A local yoga studio continues into its 26th year of service in Morgantown, having adapted to and overcome struggles of the COVID-19 pandemic.

Inner Life Yoga Studio has offered its talents to the Morgantown community for well over two decades now, practicing the methods of Iyengar yoga across West Virginia. Iyengar yoga is a version of yoga invented and instructed by B.K.S. Iyengar, beneath which business owners Siegfried Bleher and Kimberly Williams trained in Pune, India.

“Many other studios chose to close their doors,” Williams said. “What we quickly learned — what I learned — was to offer yoga classes online.”

The studio, located at 1137 Van Voorhis Road, also offers training services for yoga instructors across the state, hoping to further the teachings of Iyengar yoga and spread it to a new generation of yoga enthusiasts.

Like countless other businesses across the country, Inner Life was forced to change itself in order to cope with the unique pressures of the COVID-19 pandemic.

Inner Life’s current weekly schedule now offers classes both in-person, online and lessons that mix both, instructing small groups in-person with the rest participating through Zoom. Though these methods have helped Inner Life keep its doors open, they have also presented their own range of challenges.

“When you have people going through a lesson at home, they don’t have access to the stuff they’d normally have,” Williams said. “Most people don’t have professional yoga equipment, and you’re missing out on the hands-on aspect of personal instruction.”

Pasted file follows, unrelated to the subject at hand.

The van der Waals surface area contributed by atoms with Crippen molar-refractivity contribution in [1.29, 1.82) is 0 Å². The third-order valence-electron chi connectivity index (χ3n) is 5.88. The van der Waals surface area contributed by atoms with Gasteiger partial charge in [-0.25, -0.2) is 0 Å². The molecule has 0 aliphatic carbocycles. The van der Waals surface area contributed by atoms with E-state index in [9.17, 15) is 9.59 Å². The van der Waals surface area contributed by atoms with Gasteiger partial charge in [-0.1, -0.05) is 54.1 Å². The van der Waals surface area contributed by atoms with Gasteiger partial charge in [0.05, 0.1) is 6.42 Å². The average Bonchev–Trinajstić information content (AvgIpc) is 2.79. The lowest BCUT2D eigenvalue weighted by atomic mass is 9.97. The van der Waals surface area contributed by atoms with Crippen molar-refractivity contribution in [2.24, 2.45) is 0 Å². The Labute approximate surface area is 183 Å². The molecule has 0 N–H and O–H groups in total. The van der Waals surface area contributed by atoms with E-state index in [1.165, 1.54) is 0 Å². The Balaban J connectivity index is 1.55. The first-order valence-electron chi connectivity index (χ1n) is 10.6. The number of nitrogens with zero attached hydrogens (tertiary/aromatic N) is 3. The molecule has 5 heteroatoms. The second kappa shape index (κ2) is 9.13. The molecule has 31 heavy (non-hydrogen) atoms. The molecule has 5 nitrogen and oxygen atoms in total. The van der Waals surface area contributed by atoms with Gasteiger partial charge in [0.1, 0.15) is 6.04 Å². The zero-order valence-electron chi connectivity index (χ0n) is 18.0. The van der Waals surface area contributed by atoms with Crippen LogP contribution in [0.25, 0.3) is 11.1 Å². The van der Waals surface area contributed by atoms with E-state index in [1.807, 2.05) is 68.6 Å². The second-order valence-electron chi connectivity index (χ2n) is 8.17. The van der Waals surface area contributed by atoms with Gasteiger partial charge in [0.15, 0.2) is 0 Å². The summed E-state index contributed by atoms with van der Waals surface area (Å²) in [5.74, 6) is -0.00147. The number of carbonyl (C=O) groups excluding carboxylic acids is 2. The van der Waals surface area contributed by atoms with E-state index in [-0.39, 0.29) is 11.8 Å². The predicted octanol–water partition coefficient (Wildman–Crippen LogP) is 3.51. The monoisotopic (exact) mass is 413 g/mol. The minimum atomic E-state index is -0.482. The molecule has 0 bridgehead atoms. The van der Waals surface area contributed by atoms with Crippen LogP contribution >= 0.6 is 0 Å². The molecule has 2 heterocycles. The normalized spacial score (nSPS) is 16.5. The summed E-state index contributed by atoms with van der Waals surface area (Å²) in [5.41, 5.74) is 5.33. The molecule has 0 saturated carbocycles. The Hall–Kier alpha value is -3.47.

The situation is equally difficult for the instructors, who are unable to help and personally assist online attendees. Likewise, instructors now have to divide their attention between the Zoom call and their in-person students, doubling the effort it takes to ensure everything is going smooth and safe.

Whenever individuals do come to in-person classes now, the studio requires that they bring as much of their own equipment as possible and are run through a brief screening of questions and having their temperature taken before the lesson begins. Likewise, routine hygiene is required.

Another change to Inner Life was the introduction of new blood and new ideas to their group of instructors. Traditionally, Inner Life has consisted of a core of veteran yoga instructors that singularly practice Iyengar yoga.

“We had to reevaluate our situation,” Williams said. “What we decided to do, after many years of teaching one style, to broaden our horizons to other forms of yoga. We also wanted to open our doors to a new, younger generation.”

Recently, the studio has widened its pool of classes to include other yoga disciplines and has brought on new student-instructors. These instructors include Cassidy Wetz and Briana D’Alessandro, both of whom are current students of West Virginia University.

“I’m immensely grateful for the opportunity they’ve given me,” Wetz said. “It’s been a great experience being able to teach for them while also learning and gaining new experience. They’ve really helped give me a new perspective on things.”

Inner Life offers a sweeping array of different classes each week, usually with multiple sessions happening each day. These sessions cover all levels of experience and a variety of different techniques.

Individuals interested in the studio and its lessons can find more information by visiting its website.

Staff Writer

I am a junior majoring in Journalism and minoring in Professional Writing and English. I have worked at the DA for roughly two years now in the culture and opinion sections, and also do freelance work for the Huntington Herald-Dispatch.